It is served to invalids, and at New Year.
You cut vegetables in large chunks. You don’t mix the pieces of vegetable; you put each in its own area at the bottom of the pot. You then add water. You use just a bare sprinkle of water, just enough to barely cover the bottom of the pan, less than 1/4 inch (use about 1/8 inch or 3 to 4 mm), and cook slowly for about 30 minutes. Then, season with a few sprinkles of soy sauce, mirin, miso, and tamari, and cook another 3 to 5 minutes. After cooking, you can mix the vegetables if you want, or serve them separately.
You use root vegetables, particularly starchy ones. Vegetables might include onion, carrots, daikon radish, turnips, Yamagoboo (burdock), lotus root, squash, cabbage, kombu (seaweed.) Occasionally, some small pieces of pork might be added. You can also use Yaki Dofu (lightly-grilled tofu which will hold its shape well), or dried tofu. Tofu is used particularly in the Kanto region of Japan. Soy sauce is used to flavour the tofu.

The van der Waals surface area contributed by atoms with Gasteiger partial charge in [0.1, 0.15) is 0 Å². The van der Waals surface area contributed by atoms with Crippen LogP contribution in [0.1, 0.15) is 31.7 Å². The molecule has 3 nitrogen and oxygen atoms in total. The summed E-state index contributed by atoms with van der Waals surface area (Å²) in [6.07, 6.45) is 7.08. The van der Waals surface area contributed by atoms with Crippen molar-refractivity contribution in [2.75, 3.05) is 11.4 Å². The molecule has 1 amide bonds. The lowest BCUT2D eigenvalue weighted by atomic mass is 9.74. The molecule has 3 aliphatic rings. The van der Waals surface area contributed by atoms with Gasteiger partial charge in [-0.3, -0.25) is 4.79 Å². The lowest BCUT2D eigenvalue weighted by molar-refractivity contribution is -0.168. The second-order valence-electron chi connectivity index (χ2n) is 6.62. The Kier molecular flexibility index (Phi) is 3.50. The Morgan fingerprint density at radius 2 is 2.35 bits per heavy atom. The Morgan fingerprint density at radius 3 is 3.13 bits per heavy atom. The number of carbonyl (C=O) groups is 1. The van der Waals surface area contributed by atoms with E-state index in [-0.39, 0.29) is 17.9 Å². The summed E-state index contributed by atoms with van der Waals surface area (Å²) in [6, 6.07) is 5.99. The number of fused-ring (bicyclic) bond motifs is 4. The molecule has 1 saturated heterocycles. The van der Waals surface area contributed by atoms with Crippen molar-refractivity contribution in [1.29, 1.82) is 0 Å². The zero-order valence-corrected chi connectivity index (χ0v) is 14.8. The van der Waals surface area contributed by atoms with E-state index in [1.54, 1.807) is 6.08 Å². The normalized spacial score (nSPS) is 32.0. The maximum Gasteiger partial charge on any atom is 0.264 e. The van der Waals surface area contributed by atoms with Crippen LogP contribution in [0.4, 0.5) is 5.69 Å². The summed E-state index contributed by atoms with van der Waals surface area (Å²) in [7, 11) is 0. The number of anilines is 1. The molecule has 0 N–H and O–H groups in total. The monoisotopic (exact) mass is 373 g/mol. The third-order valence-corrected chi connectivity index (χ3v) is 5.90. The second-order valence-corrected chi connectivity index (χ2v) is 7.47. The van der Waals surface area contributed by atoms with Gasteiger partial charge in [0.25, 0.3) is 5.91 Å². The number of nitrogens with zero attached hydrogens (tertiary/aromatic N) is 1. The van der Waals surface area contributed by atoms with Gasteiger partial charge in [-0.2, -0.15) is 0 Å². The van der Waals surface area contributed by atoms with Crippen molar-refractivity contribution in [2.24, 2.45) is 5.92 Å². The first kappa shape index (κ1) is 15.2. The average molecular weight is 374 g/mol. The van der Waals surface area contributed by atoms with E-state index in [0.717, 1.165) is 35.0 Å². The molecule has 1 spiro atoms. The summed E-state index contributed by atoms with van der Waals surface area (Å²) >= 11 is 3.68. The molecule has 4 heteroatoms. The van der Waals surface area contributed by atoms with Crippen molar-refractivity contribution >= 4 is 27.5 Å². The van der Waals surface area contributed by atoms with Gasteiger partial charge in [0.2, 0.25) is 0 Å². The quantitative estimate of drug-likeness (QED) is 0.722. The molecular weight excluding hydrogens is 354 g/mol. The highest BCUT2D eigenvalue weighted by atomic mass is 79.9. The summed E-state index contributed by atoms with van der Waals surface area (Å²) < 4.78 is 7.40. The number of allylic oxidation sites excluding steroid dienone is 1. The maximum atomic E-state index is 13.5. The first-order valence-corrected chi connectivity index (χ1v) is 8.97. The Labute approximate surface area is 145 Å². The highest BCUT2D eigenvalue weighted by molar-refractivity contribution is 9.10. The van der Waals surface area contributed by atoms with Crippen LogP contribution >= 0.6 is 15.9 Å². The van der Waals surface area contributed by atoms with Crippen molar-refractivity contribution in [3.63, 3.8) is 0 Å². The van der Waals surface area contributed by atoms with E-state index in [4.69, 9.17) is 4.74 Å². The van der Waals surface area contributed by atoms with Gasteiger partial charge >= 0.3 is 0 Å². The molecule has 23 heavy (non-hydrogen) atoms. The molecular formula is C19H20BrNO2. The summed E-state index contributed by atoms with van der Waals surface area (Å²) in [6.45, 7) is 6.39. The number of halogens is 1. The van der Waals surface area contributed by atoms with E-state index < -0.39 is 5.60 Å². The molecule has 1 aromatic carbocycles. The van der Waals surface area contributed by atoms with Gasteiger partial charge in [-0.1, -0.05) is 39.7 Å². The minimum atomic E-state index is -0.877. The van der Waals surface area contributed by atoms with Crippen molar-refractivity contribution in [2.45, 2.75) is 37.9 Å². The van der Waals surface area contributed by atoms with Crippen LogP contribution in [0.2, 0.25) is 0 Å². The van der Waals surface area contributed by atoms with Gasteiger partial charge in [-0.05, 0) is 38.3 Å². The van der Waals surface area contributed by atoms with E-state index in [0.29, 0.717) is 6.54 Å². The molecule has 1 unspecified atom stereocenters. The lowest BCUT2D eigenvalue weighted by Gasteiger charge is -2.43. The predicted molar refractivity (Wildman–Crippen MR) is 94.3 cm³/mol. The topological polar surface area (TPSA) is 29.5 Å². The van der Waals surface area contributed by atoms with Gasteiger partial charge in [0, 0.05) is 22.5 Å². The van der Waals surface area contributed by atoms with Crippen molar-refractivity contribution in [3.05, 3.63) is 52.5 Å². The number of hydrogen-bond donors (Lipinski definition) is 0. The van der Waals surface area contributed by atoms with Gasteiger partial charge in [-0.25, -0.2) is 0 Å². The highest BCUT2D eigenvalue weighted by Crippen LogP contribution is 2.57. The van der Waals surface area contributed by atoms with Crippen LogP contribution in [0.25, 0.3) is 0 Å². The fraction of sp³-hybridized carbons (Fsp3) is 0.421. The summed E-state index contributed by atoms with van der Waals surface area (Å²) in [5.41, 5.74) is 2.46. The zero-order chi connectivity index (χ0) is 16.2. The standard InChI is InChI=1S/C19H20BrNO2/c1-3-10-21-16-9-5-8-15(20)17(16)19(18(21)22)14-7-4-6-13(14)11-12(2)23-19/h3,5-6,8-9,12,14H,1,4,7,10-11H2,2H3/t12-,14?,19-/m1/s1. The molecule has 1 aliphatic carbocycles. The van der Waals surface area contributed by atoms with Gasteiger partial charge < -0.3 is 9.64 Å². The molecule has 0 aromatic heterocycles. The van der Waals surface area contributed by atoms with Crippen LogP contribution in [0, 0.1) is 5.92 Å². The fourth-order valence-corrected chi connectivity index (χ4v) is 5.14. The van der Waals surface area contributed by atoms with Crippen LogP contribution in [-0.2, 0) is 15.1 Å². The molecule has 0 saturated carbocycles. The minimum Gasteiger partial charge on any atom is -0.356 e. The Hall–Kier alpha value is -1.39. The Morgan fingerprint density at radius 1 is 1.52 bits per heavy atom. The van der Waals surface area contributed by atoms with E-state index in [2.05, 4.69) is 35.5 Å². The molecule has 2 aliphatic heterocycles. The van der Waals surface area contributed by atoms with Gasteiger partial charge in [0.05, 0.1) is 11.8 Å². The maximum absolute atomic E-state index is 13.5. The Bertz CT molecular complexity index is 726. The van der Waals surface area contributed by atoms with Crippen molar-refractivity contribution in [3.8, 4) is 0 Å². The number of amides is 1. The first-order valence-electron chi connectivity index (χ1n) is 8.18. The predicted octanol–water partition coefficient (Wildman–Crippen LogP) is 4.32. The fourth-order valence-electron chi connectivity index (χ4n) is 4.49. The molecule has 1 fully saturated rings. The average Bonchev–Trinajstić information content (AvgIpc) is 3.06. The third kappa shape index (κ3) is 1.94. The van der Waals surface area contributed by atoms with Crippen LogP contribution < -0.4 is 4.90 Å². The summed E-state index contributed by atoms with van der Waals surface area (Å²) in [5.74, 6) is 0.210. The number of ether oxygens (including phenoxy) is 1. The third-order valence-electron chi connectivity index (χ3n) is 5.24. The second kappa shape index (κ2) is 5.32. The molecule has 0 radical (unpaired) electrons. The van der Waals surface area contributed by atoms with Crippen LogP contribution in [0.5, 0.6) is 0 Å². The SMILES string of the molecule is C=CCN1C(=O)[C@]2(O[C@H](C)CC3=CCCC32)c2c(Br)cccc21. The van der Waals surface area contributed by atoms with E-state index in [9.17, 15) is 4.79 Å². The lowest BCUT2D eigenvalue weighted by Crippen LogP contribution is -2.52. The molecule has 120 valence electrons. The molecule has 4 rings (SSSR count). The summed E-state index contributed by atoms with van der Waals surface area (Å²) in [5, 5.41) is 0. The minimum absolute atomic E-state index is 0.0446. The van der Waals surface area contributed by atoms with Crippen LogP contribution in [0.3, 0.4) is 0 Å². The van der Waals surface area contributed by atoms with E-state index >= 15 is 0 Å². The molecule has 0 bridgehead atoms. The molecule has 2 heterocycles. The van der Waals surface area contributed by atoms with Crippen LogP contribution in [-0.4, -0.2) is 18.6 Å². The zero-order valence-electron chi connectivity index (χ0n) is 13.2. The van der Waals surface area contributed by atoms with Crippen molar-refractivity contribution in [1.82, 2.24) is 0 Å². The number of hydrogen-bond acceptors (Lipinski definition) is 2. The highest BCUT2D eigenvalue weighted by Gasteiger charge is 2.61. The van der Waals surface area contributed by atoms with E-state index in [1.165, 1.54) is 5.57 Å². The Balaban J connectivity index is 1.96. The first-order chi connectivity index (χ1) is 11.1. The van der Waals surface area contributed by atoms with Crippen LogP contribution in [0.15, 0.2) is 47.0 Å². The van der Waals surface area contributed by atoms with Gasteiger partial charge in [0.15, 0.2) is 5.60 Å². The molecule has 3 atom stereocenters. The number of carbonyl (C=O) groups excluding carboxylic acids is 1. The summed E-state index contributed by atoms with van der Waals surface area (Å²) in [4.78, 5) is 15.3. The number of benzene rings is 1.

Tough pot herbs can be used, but not more tender ones.
The vegetables sweeten during the long cooking time as the starches convert to sugar. The cooking time is considered “long” by Japanese standards, though not by Western.
The minimal amount of water used makes it sort of like “sweat” cooking or “dry-braising.”
You need a thick pot that holds and distributes heat well, such as clay or cast iron.